We Are One Composites Drops Teaser Info About Made-in-Canada Carbon Frame

May 10, 2021
by Alicia Leggett  

Canadian carbon rim manufacturer We Are One Composites has been working on more than just rims lately. In 2019, the company released a clever handlebar and stem combo in collaboration with 77Designz, and now, for about a year, we've been seeing hints about a new carbon bike that is in the works.

The company started in 2017 when owner Dustin Adams decided to start making rims with a do it yourself mentality, keeping the design, prototype, and final production processes in-house in Kamloops, BC. The company has grown, but the independent folks behind We Are One will always do things their own way and have created a carbon frame from the ground up.

While the design is still mostly top-secret, we managed to get a bit of teaser information from Dustin and his left hand, Tyler Maine.

Since early 2020, We Are One has posted teaser photos on Instagram, not-so-subtly disguised as posts about rims and whatnot.



Why did you decide to make a bike?


Why not? We've proven that high quality parts can be made in North America with our rims and bar/stem combo. Over 2 years ago we started talking about the process of what it would take to make a bike, we're now close to showing that bike to the public. This project was in our 5 year plan and we actually were always planning on a bike from our date of inception. This process began 2 years ago and we are 1 year ahead of schedule.

How did you need to adjust your manufacturing process to move into making a frame?


By starting an entirely new process in another building - the two aren't related beyond both being We Are One products. Our wheel division is in full swing to meet the demands of the current market. Our frame shop and engineering team are in a separate facility that does not overlap our rim and bar production.

Each product offered by We Are One has its own mold made in house.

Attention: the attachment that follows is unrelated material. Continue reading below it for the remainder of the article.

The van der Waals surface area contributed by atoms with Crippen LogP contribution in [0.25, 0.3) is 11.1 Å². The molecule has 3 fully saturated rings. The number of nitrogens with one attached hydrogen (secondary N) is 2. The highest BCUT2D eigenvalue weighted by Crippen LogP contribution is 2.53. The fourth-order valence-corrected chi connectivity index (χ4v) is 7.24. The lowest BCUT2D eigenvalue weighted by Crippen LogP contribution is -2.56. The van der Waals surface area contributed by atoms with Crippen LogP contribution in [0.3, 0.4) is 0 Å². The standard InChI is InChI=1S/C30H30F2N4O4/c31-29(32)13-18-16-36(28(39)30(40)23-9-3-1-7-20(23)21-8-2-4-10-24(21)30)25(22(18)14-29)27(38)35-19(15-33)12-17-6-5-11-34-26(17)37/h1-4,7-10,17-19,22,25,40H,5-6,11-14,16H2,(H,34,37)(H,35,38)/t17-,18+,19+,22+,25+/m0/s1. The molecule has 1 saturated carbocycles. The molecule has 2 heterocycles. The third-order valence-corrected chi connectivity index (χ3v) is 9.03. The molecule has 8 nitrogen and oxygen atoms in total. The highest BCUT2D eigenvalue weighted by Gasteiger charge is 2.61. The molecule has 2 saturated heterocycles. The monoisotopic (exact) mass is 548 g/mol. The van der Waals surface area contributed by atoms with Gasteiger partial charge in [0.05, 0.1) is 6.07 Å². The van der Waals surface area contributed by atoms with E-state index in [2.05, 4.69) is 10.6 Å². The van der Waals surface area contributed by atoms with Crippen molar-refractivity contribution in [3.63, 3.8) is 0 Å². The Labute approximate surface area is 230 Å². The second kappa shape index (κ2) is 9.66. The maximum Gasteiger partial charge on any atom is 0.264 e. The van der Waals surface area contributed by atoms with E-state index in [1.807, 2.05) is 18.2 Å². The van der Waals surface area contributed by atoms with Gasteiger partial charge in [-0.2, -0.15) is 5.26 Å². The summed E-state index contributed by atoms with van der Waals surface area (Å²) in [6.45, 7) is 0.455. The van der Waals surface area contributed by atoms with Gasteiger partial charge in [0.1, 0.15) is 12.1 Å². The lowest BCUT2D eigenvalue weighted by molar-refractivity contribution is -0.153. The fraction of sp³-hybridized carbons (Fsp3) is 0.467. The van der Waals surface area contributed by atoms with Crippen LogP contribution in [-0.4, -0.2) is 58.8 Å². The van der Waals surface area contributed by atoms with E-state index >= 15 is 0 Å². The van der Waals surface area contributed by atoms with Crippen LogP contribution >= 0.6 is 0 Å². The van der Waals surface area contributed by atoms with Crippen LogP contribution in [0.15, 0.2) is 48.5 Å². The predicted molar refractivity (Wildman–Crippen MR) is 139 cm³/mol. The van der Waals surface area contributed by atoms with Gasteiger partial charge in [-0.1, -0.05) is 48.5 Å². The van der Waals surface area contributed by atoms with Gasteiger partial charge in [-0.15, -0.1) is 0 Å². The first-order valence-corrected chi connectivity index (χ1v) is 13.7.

The molds for each product are made in-house. A bike, of course, takes a completely different set of molds and a separate manufacturing process.

Can you tell us anything about the suspension platform?


Sorry at this time, that will have to wait until our launch date.

We still don't know much about the bike, but We Are One hasn't been shy about giving us some little glimpses.

I read that you'll use super boost spacing. Is that still the plan? If so, why?


There are many great benefits to 157 super boost if done right. We will be the first company to our knowledge to launch a 157 rear spacing with a chain line that actually benefits from the concept. More will be shown at the launch date.

157 super boost spacing and 29" wheels. Here's one of the first looks at the bike itself, but I guess we can keep pretending this post is about stickers.

What wheel size will the new bike have?


This bike is a 29er.

How close are you to having a production version of the bike?


We've had the pleasure of riding our bike for the last 8 months and are waiting for the backlog of vendor parts to arrive before we roll out the launch.

Molds for the Da Bar handlebar.
Supply chain issues have slowed bike production all across the industry, and We Are One Composites isn't exempt. However, the versatile company does have a bit of an advantage in focusing on more than just one major bike part: for wheels, We Are One relies on i9 and Sapim for hubs and spokes, but once those needs are met, We Are One has wheels, bars, stems, and now frames covered.

Given the state of the bike industry right now, it's hard to predict when supply will catch up with manufacturers' needs, so we don't know when we'll see the full bike. To stay updated, follow along with the hashtag #wr1arrival on Instagram, where We Are One will continue to share information about the bike as the release date approaches.


140 Comments

  • 218 0
 We Are Waiting for parts
  • 36 0
 We are waiting for another horst link enduro bike
  • 11 18
flag smoothmoose (May 10, 2021 at 9:08) (Below Threshold)
 @toad321: I hope not. Too many horst link bikes out there already. After trying the latest Stumpjumper EVO and it pedals well with anti-squat, but the responsiveness is not there compared to single pivot or dual link design.
  • 11 4
 @smoothmoose: Well... most on this forum don't need a complete bike, we just need the frame. Shouldnt be any supplier issues there.

With WR1 being my go to wheel manufacturer, I was stoked as I was reading... all the way up to the Super Boost info. Why, why, why? If you want to take off and be a top frame, wheel, bar manufacturer, don't go niche.
  • 3 1
 @smoothmoose: a horst link design is a dual link design, no?
  • 1 1
 @twonsarelli: Ha. Technically yes. Let me reframe to dual-short-link design. VPP patent is done - so that's a possibility. Others smaller brands like Spot have gotten around the DW-link patent with some modifications to the link itself.
  • 3 0
 I have “Hope” that this complete bike from a component manufacturer turns out awesome.
  • 4 0
 @Baller7756: what if.......stay with me here, its gonna get wild......what if, they want to be niche??????
  • 130 26
 A wheel maker who builds a frame that uses a standard that forces people to buy a new rear wheel ... Anyway, looking forward to seeing what is under that mold.